When Tile, the square-shaped lost-item tracker that attaches to bags, bikes, key chains and more, announced this fall that it had raised $13 million in funding (a combination of a seed round and Series A investment), the company said it had earmarked some of that money to be put towards hiring more Android engineers. Now that investment has paid off, as Tile today debuts support for Android smartphones, allowing a larger group of users the ability to find missing or stolen items using their mobile device.
Tile, in case you missed it, was one of crowdfunding’s bigger hits, demonstrating both the potential that comes from raising funds directly from an interested consumer user base, but also the drawbacks. Tile initially struggled to meet its expected shipping times, and then had to struggle through a backlog once things were finally up-and-running. That backlog cleared up around Black Friday this year, and now Tile is processing orders as usual.
The company declined to provide an update on sales figures today, however, but as of October the company reported it had sold half a million devices.
However, according to data from tracking firm SimilarWeb, Tile went from a 40 popularity score to a 70 – SimilarWeb’s popularity score is its own metric that’s based on traffic to the app page and store ranking over the past six months in the U.S. Additionally, Tile has been steadily climbing the Lifestyle Category Chart in iTunes and currently sees a lot of external traffic from search to its app store page.
The small, Bluetooth device works by pairing with a user’s smartphone, where a mobile app allows you to track the Tile’s location. But instead of only being limited to the range of the Bluetooth connection, Tile’s clever idea – and its potential differentiating factor – is its network. Tile devices set to a “Lost” mode can be picked up by any phone that’s within range. It’s the kind of grand plan that would only really work at scale, but in the U.S., Tile’s home market, the company has already seen a few success stories – like that of a man who lost his keys on an airplane, and eventually tracked them down when the plane landed in Orlando.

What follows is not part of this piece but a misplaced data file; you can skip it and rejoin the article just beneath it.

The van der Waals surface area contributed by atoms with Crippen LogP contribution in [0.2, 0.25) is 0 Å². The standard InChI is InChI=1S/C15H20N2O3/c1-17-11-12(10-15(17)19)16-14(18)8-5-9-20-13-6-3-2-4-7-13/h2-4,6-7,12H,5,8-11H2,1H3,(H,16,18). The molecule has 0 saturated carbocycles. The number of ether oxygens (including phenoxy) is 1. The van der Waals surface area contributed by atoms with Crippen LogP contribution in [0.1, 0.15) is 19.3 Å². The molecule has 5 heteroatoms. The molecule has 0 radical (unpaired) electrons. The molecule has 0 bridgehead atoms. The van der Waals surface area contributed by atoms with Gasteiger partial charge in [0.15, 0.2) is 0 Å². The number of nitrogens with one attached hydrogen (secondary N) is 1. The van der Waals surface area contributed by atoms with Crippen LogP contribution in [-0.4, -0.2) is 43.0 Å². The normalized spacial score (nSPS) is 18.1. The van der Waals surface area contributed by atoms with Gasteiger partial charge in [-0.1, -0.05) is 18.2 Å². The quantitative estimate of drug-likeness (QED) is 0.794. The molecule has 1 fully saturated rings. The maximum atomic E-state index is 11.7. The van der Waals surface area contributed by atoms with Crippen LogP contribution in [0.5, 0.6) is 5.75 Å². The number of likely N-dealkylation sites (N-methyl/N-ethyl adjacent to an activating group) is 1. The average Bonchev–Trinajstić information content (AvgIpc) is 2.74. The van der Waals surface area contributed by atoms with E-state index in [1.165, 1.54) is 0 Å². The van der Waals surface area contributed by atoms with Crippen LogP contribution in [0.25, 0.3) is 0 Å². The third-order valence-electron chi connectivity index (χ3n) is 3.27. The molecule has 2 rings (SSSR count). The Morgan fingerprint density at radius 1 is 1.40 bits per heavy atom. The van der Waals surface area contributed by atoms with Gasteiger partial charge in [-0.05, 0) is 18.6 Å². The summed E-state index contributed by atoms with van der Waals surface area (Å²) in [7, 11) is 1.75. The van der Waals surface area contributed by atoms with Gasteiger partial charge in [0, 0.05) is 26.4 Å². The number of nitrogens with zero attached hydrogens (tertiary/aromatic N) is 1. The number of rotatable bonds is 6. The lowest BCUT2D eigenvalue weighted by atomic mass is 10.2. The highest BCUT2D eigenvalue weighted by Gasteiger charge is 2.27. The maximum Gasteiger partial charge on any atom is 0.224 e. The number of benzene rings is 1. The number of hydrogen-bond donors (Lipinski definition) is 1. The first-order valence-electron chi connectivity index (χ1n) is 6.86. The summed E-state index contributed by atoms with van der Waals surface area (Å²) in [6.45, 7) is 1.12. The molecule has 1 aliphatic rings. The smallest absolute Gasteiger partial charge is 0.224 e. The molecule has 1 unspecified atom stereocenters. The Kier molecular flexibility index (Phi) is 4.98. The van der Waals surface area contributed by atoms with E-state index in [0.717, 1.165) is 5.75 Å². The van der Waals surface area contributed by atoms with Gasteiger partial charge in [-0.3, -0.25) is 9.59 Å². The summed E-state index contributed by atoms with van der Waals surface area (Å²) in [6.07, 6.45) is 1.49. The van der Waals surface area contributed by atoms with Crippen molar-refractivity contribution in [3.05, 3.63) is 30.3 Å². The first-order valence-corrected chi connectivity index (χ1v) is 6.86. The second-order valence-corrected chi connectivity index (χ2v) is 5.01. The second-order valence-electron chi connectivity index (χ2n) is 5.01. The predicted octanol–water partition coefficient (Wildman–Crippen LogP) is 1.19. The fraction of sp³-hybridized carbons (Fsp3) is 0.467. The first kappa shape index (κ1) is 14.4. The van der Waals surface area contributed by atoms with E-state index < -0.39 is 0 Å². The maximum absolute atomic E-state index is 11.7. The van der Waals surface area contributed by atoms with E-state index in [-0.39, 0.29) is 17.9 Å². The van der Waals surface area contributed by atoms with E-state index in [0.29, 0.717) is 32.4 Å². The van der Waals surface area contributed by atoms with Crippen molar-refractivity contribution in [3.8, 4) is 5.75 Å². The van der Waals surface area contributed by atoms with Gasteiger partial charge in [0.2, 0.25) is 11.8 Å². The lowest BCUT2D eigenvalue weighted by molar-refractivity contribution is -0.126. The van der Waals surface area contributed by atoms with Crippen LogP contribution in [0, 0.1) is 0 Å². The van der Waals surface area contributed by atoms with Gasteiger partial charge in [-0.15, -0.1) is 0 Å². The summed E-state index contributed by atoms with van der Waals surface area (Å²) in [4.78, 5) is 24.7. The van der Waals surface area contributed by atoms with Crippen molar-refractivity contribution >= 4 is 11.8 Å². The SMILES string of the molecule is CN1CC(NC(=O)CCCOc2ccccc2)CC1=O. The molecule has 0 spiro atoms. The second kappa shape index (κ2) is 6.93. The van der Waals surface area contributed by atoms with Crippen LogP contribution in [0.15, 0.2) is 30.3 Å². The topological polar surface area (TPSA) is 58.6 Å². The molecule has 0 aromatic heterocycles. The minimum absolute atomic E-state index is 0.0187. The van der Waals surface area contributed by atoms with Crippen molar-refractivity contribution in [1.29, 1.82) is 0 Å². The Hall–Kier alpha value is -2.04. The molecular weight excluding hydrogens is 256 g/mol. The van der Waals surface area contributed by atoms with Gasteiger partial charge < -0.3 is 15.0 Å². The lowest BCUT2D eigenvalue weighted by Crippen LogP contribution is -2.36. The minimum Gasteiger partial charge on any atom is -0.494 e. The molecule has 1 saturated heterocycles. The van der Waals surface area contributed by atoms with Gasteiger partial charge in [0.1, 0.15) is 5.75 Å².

Tile has several competitors, including Duet, BiiSafe, Chipolo, Findster, TrackR, Stick N Find, hipKey, Hone, and others, but Tile is better designed, and has proven to be more reliable, according to reviews. Despite the initial delays, it was worth the wait. Though I haven’t personally had a need to tap into Tile’s network, I’ve used the app several times around my own home to find lost keys, and it has always been useful for this sort of minor challenge.
Until today, the Tile app that allowed for configuring the device pairing and tracking your items was iOS-only. But now, Tile’s app is available on Android.
The app will work on most devices running Android 4.4 or higher and Bluetooth Low Energy (BLE 4.0). However, the app has been optimized for the Samsung Galaxy S5, LG Nexus 4, LG Nexus 5, HTC One, and HTC One M8. The company says it’s planning to add support for more Android devices in the future.
While the Android release of a previously available app is not always the most interesting news, in Tile’s case, it could impact the company’s bottom line – without the Android support, Tile was missing the ability to sell to a huge chunk of the smartphone market worldwide. In addition, as more Tile users come on board thanks to the Android expansion, that benefits the current iOS user base as well, as it offers a larger community to call upon when items go missing. (“Mark as Lost” doesn’t currently send push notifications on Android as on iOS, but that’s shipping in a future release).